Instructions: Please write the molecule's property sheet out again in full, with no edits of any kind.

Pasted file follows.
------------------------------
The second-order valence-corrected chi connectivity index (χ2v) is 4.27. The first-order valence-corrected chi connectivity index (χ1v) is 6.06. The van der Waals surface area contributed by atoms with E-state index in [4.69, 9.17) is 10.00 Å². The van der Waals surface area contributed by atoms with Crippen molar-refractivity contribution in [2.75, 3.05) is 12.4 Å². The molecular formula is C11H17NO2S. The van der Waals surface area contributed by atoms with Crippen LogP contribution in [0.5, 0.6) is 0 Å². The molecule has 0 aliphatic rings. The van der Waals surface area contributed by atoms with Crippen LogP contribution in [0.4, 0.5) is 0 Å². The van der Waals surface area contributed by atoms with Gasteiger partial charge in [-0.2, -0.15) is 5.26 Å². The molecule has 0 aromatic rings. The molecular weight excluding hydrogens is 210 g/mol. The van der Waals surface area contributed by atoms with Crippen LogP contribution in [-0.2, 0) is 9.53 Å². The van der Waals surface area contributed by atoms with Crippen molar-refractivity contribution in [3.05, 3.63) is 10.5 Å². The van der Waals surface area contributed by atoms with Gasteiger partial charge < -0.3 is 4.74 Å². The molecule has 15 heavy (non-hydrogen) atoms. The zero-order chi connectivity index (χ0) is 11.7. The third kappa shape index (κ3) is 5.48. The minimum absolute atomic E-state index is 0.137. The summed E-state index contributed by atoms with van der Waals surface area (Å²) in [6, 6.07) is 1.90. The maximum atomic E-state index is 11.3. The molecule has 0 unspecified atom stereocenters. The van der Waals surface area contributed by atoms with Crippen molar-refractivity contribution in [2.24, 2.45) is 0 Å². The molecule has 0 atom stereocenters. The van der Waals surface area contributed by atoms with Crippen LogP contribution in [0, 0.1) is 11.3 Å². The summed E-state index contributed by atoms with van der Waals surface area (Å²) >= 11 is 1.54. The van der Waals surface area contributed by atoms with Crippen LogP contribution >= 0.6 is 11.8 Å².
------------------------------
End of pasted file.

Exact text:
The second-order valence-corrected chi connectivity index (χ2v) is 4.27. The first-order valence-corrected chi connectivity index (χ1v) is 6.06. The van der Waals surface area contributed by atoms with E-state index in [4.69, 9.17) is 10.00 Å². The van der Waals surface area contributed by atoms with Crippen molar-refractivity contribution in [2.75, 3.05) is 12.4 Å². The molecular formula is C11H17NO2S. The van der Waals surface area contributed by atoms with Crippen LogP contribution in [0.5, 0.6) is 0 Å². The molecule has 0 aliphatic rings. The van der Waals surface area contributed by atoms with Crippen LogP contribution in [0.4, 0.5) is 0 Å². The van der Waals surface area contributed by atoms with Gasteiger partial charge in [-0.2, -0.15) is 5.26 Å². The molecule has 0 aromatic rings. The molecular weight excluding hydrogens is 210 g/mol. The van der Waals surface area contributed by atoms with Crippen LogP contribution in [-0.2, 0) is 9.53 Å². The van der Waals surface area contributed by atoms with Crippen molar-refractivity contribution in [3.05, 3.63) is 10.5 Å². The van der Waals surface area contributed by atoms with Gasteiger partial charge < -0.3 is 4.74 Å². The molecule has 15 heavy (non-hydrogen) atoms. The zero-order chi connectivity index (χ0) is 11.7. The third kappa shape index (κ3) is 5.48. The minimum absolute atomic E-state index is 0.137. The summed E-state index contributed by atoms with van der Waals surface area (Å²) in [6, 6.07) is 1.90. The maximum atomic E-state index is 11.3. The molecule has 0 unspecified atom stereocenters. The van der Waals surface area contributed by atoms with Crippen molar-refractivity contribution in [2.24, 2.45) is 0 Å². The molecule has 0 atom stereocenters. The van der Waals surface area contributed by atoms with Crippen LogP contribution in [0, 0.1) is 11.3 Å². The summed E-state index contributed by atoms with van der Waals surface area (Å²) >= 11 is 1.54. The van der Waals surface area contributed by atoms with Crippen LogP contribution >= 0.6 is 11.8 Å².